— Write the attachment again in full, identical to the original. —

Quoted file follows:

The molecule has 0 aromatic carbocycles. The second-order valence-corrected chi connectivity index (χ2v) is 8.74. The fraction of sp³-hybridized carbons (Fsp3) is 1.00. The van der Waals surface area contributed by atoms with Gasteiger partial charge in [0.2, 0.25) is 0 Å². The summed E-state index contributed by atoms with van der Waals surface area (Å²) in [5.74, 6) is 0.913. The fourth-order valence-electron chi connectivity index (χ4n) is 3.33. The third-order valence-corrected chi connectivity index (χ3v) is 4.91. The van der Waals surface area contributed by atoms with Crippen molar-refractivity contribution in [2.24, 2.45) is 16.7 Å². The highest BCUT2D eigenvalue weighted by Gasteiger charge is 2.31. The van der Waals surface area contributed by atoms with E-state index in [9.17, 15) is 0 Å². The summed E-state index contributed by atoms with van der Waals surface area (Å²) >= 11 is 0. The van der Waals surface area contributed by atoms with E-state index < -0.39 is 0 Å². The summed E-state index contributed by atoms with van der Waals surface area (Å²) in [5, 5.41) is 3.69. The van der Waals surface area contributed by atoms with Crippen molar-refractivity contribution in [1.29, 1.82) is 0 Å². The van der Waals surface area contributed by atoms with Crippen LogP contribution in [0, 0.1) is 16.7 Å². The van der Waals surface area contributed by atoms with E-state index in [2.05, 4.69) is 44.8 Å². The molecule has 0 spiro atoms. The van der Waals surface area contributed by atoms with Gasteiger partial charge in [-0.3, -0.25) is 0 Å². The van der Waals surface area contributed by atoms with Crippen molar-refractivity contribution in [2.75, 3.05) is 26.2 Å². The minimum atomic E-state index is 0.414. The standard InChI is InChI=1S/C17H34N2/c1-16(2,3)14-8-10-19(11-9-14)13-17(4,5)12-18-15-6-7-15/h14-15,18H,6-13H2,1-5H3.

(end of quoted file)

The molecule has 0 aromatic carbocycles. The second-order valence-corrected chi connectivity index (χ2v) is 8.74. The fraction of sp³-hybridized carbons (Fsp3) is 1.00. The van der Waals surface area contributed by atoms with Gasteiger partial charge in [0.2, 0.25) is 0 Å². The summed E-state index contributed by atoms with van der Waals surface area (Å²) in [5.74, 6) is 0.913. The fourth-order valence-electron chi connectivity index (χ4n) is 3.33. The third-order valence-corrected chi connectivity index (χ3v) is 4.91. The van der Waals surface area contributed by atoms with Crippen molar-refractivity contribution in [2.24, 2.45) is 16.7 Å². The highest BCUT2D eigenvalue weighted by Gasteiger charge is 2.31. The van der Waals surface area contributed by atoms with E-state index in [9.17, 15) is 0 Å². The summed E-state index contributed by atoms with van der Waals surface area (Å²) >= 11 is 0. The van der Waals surface area contributed by atoms with E-state index < -0.39 is 0 Å². The summed E-state index contributed by atoms with van der Waals surface area (Å²) in [5, 5.41) is 3.69. The van der Waals surface area contributed by atoms with Crippen molar-refractivity contribution in [1.29, 1.82) is 0 Å². The van der Waals surface area contributed by atoms with Crippen LogP contribution in [0, 0.1) is 16.7 Å². The van der Waals surface area contributed by atoms with E-state index in [2.05, 4.69) is 44.8 Å². The molecule has 0 spiro atoms. The van der Waals surface area contributed by atoms with Gasteiger partial charge in [-0.3, -0.25) is 0 Å². The van der Waals surface area contributed by atoms with Crippen molar-refractivity contribution in [2.75, 3.05) is 26.2 Å². The minimum atomic E-state index is 0.414. The standard InChI is InChI=1S/C17H34N2/c1-16(2,3)14-8-10-19(11-9-14)13-17(4,5)12-18-15-6-7-15/h14-15,18H,6-13H2,1-5H3.